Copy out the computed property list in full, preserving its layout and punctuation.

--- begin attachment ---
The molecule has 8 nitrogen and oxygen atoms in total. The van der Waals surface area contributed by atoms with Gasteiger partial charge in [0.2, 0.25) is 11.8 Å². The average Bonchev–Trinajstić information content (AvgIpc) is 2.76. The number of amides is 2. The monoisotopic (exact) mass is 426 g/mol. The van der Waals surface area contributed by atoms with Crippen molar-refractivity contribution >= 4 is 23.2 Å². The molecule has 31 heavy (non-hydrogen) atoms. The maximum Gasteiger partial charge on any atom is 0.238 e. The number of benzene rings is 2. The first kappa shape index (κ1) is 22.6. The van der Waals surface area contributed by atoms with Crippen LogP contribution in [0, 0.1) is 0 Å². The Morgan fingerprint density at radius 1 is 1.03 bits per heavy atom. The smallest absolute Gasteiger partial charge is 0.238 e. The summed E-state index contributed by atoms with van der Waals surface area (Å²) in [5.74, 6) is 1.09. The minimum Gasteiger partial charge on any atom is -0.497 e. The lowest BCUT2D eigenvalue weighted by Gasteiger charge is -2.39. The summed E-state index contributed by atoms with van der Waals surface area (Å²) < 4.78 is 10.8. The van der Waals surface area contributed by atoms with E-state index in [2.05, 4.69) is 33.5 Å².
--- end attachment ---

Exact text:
The molecule has 8 nitrogen and oxygen atoms in total. The van der Waals surface area contributed by atoms with Gasteiger partial charge in [0.2, 0.25) is 11.8 Å². The average Bonchev–Trinajstić information content (AvgIpc) is 2.76. The number of amides is 2. The monoisotopic (exact) mass is 426 g/mol. The van der Waals surface area contributed by atoms with Crippen molar-refractivity contribution >= 4 is 23.2 Å². The molecule has 31 heavy (non-hydrogen) atoms. The maximum Gasteiger partial charge on any atom is 0.238 e. The number of benzene rings is 2. The first kappa shape index (κ1) is 22.6. The van der Waals surface area contributed by atoms with Crippen LogP contribution in [0, 0.1) is 0 Å². The Morgan fingerprint density at radius 1 is 1.03 bits per heavy atom. The smallest absolute Gasteiger partial charge is 0.238 e. The summed E-state index contributed by atoms with van der Waals surface area (Å²) in [5.74, 6) is 1.09. The minimum Gasteiger partial charge on any atom is -0.497 e. The lowest BCUT2D eigenvalue weighted by Gasteiger charge is -2.39. The summed E-state index contributed by atoms with van der Waals surface area (Å²) < 4.78 is 10.8. The van der Waals surface area contributed by atoms with E-state index in [2.05, 4.69) is 33.5 Å².